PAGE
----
A party was brimming at Redskins Park and there was hardly time for Eric Schaffer to revel in it, even though he was the driving force behind the excitement that was pulsating through the team’s building past 8 p.m. on a Friday night in late April.
Schaffer had just spent the last several hours in his office negotiating with agent Ryan Williams, fending off charging teams and hammering away at the framework of the five-year, $75 million contract that would ultimately lead Josh Norman to the Washington Redskins.
Some 48 hours earlier, the Carolina Panthers made the stunning decision to rescind Norman’s franchise tag, and general manager Scot McCloughan wanted to take his shot at acquiring the All-Pro cornerback. Schaffer briefed McCloughan and team president Bruce Allen on what he thought it would take to land Norman. More importantly, he reiterated that signing Norman would not compromise the roster composition the organization had so delicately mapped out in order to execute McCloughan’s philosophy of building a championship-caliber team from within.
Once Schaffer got the go-ahead, he crafted 10 contract models, picked the best one and called Michael George, who was representing Norman at the time. Schaffer’s initial offer set in motion a high-stakes courtship — which centered on flying Norman and his family to Washington on owner Dan Snyder’s private jet — and ensured the Redskins would be the first and last team to have a chance at signing the suddenly coveted free agent.
“We sign a free agent like Josh Norman, that had nothing to do with me or Scot,” coach Jay Gruden said. “That was Schaffer behind the scenes getting everything done.”
As Schaffer labored with Williams, others from the Redskins’ staff, including McCloughan, Gruden and defensive coordinator Joe Barry, met with Norman and his family and made their pitch. When the deal was complete, a celebration ensued and pictures flooded through social media. Schaffer retreated to his office, a quiet, tucked-away space in Redskins Park not nearly big enough to house the responsibilities entrusted in him as the team’s vice president of football administration and general counsel, and drafted a 30-page contract.
It is here where Schaffer is most comfortable — out of the spotlight and in the background — but he is as valuable to the organization as he is understated.
“He’s excellent,” McCloughan said. “Before I took the job, a lot of people I respect around the league all praised him. He wears a lot of hats for the organization which isn’t easy, but he accomplishes everything we need to get done. He makes us better.”
‘All about the work’
Raised in Cleveland, Schaffer attended Michigan and juggled a grueling schedule working in IMG’s motorsports division, where he oversaw the acquisition of sponsorships and managed the advertising layout surrounding race tracks for major IndyCar Grand Prix races.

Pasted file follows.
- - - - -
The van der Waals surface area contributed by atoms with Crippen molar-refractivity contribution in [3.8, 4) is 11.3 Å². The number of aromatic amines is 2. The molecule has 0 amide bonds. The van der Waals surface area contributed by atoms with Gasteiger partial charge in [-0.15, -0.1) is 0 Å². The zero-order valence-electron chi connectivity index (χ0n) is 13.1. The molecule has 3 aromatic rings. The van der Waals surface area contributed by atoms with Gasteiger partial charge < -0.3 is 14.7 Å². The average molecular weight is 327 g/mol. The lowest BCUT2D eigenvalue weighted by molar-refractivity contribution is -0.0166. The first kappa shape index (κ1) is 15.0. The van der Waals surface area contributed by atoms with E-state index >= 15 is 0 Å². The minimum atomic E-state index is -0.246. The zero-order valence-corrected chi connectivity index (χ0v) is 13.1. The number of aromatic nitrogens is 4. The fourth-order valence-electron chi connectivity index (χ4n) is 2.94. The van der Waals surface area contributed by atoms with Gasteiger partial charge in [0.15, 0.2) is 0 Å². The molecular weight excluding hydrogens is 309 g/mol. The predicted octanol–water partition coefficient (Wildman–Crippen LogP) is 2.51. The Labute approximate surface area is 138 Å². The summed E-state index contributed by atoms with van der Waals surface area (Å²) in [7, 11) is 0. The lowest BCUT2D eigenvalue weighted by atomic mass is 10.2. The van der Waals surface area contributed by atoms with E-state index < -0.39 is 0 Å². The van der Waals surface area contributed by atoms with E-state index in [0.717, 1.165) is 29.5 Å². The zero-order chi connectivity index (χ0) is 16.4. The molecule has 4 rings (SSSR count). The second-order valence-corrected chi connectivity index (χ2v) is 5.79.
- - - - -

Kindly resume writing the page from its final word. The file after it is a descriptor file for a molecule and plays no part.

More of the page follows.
“He was doing a job of a 40-year-old at 20, but that’s just Eric,” said Jeff Orloff, former senior vice president of operations at IMG.
Following his graduation in 1996, Schaffer returned home to care for his mother, Jan, who later died of skin cancer. It was Jan who raised Schaffer and his brothers, Andy and Ryan, and instilled in him a strong work ethic and an affable but firm personality.
“My mom was everything,” Schaffer said. “She was tough, hard-working. It’s close to 20 years since she’s passed away and it drives me to succeed. I still have that voice in my head that wants me to do well and treat people the right way.”
After completing law school at Case Western Reserve, Schaffer moved to Kansas City to work with Tom Condon, then IMG’s president of football operations. While Condon negotiated contracts for the league’s superstars, Schaffer was tasked with drafting them so they complied with the CBA.
A tattered copy of the NFL’s Collective Bargaining Agreement from 1998 remains in Schaffer’s office. It’s marked liberally and is a reminder of the crash course Schaffer gave himself in the league’s labor agreement when he was hired in 2000 to work for Condon, regarded as one of the most powerful agents in sports.
“You had to figure it out [yourself], or you were out,” Schaffer said. “We’d debate back and forth. I’d take the other side, [and] we would switch and negotiate with each other in our office for our client. I’d prepare that way. I loved it. It was all about the work. It was like getting your master’s in negotiating.”
What Schaffer didn’t like about being an agent was the recruiting aspect. He was intrigued by teambuilding, and, after three years at IMG as a certified agent, Schaffer was hired by the Redskins in 2003 to manage their salary cap.
Some of his greatest challenges occurred early in his tenure with the Redskins. In March 2005, the team traded wide receiver Laveranues Coles to the New York Jets for wide receiver Santana Moss. Coles had signed a seven-year, $35 million contract two years earlier, meaning Schaffer had to find a way for the team absorb the remainder of his $13 million signing bonus while inking Moss to a six-year, $26.5 million extension two months later.
“The creative thinking that goes on there can lead you to real success in some areas,” said Joe Gibbs, whose second stint as the coach of the Redskins lasted from 2004 through 2008. “With Eric, you could get creative advice. There were times he would stand up and was bold enough to give you his real opinion, and that was very valuable.”